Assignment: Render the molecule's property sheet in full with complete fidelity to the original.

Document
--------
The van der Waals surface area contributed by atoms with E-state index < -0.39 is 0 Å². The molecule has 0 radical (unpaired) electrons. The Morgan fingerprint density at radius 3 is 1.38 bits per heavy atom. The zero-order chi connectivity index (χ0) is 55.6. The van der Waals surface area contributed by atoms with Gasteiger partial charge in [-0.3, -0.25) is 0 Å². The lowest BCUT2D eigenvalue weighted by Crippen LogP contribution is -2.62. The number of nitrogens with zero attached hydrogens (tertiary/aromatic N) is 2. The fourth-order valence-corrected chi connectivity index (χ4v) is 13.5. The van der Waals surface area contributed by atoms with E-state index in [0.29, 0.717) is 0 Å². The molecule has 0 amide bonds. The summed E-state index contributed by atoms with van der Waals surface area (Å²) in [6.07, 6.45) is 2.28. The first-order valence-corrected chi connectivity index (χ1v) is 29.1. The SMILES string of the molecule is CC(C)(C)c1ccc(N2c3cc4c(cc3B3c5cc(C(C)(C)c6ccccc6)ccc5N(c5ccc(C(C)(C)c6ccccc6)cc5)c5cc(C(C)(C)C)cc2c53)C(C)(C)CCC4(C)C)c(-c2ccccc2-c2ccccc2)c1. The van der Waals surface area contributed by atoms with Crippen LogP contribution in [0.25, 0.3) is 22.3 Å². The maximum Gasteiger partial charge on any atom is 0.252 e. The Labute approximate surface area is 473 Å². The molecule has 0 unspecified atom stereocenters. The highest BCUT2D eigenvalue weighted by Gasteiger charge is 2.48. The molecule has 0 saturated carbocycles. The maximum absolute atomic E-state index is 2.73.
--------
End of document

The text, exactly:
The van der Waals surface area contributed by atoms with E-state index < -0.39 is 0 Å². The molecule has 0 radical (unpaired) electrons. The Morgan fingerprint density at radius 3 is 1.38 bits per heavy atom. The zero-order chi connectivity index (χ0) is 55.6. The van der Waals surface area contributed by atoms with Gasteiger partial charge in [-0.3, -0.25) is 0 Å². The lowest BCUT2D eigenvalue weighted by Crippen LogP contribution is -2.62. The number of nitrogens with zero attached hydrogens (tertiary/aromatic N) is 2. The fourth-order valence-corrected chi connectivity index (χ4v) is 13.5. The van der Waals surface area contributed by atoms with E-state index in [0.29, 0.717) is 0 Å². The molecule has 0 amide bonds. The summed E-state index contributed by atoms with van der Waals surface area (Å²) in [6.07, 6.45) is 2.28. The first-order valence-corrected chi connectivity index (χ1v) is 29.1. The SMILES string of the molecule is CC(C)(C)c1ccc(N2c3cc4c(cc3B3c5cc(C(C)(C)c6ccccc6)ccc5N(c5ccc(C(C)(C)c6ccccc6)cc5)c5cc(C(C)(C)C)cc2c53)C(C)(C)CCC4(C)C)c(-c2ccccc2-c2ccccc2)c1. The van der Waals surface area contributed by atoms with Crippen LogP contribution in [0.25, 0.3) is 22.3 Å². The maximum Gasteiger partial charge on any atom is 0.252 e. The Labute approximate surface area is 473 Å². The molecule has 0 unspecified atom stereocenters. The highest BCUT2D eigenvalue weighted by Gasteiger charge is 2.48. The molecule has 0 saturated carbocycles. The maximum absolute atomic E-state index is 2.73.